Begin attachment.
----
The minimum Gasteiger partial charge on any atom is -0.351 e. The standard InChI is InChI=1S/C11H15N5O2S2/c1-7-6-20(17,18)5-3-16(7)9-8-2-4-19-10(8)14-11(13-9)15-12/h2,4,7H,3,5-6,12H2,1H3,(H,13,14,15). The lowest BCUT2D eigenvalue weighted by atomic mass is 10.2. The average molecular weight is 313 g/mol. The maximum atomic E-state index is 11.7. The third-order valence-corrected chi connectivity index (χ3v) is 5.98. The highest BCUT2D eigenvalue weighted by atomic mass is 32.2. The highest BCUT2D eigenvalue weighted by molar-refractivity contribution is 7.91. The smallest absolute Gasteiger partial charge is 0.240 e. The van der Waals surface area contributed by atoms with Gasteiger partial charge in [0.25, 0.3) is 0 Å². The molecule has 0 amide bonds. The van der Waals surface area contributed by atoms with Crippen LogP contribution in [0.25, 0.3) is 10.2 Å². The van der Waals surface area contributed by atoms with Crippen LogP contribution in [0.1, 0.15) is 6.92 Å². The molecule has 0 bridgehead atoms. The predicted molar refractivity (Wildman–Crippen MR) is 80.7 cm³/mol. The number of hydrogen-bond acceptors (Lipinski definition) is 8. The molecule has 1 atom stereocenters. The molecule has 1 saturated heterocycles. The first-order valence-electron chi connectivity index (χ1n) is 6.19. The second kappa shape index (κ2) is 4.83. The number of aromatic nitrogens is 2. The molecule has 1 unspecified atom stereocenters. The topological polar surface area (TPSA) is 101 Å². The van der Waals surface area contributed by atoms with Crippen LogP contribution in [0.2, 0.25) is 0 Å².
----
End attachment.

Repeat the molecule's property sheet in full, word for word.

The minimum Gasteiger partial charge on any atom is -0.351 e. The standard InChI is InChI=1S/C11H15N5O2S2/c1-7-6-20(17,18)5-3-16(7)9-8-2-4-19-10(8)14-11(13-9)15-12/h2,4,7H,3,5-6,12H2,1H3,(H,13,14,15). The lowest BCUT2D eigenvalue weighted by atomic mass is 10.2. The average molecular weight is 313 g/mol. The maximum atomic E-state index is 11.7. The third-order valence-corrected chi connectivity index (χ3v) is 5.98. The highest BCUT2D eigenvalue weighted by atomic mass is 32.2. The highest BCUT2D eigenvalue weighted by molar-refractivity contribution is 7.91. The smallest absolute Gasteiger partial charge is 0.240 e. The van der Waals surface area contributed by atoms with Gasteiger partial charge in [0.25, 0.3) is 0 Å². The molecule has 0 amide bonds. The van der Waals surface area contributed by atoms with Crippen LogP contribution in [0.25, 0.3) is 10.2 Å². The van der Waals surface area contributed by atoms with Crippen LogP contribution in [0.1, 0.15) is 6.92 Å². The molecule has 0 bridgehead atoms. The predicted molar refractivity (Wildman–Crippen MR) is 80.7 cm³/mol. The number of hydrogen-bond acceptors (Lipinski definition) is 8. The molecule has 1 atom stereocenters. The molecule has 1 saturated heterocycles. The first-order valence-electron chi connectivity index (χ1n) is 6.19. The second kappa shape index (κ2) is 4.83. The number of aromatic nitrogens is 2. The molecule has 1 unspecified atom stereocenters. The topological polar surface area (TPSA) is 101 Å². The van der Waals surface area contributed by atoms with Crippen LogP contribution in [0.2, 0.25) is 0 Å².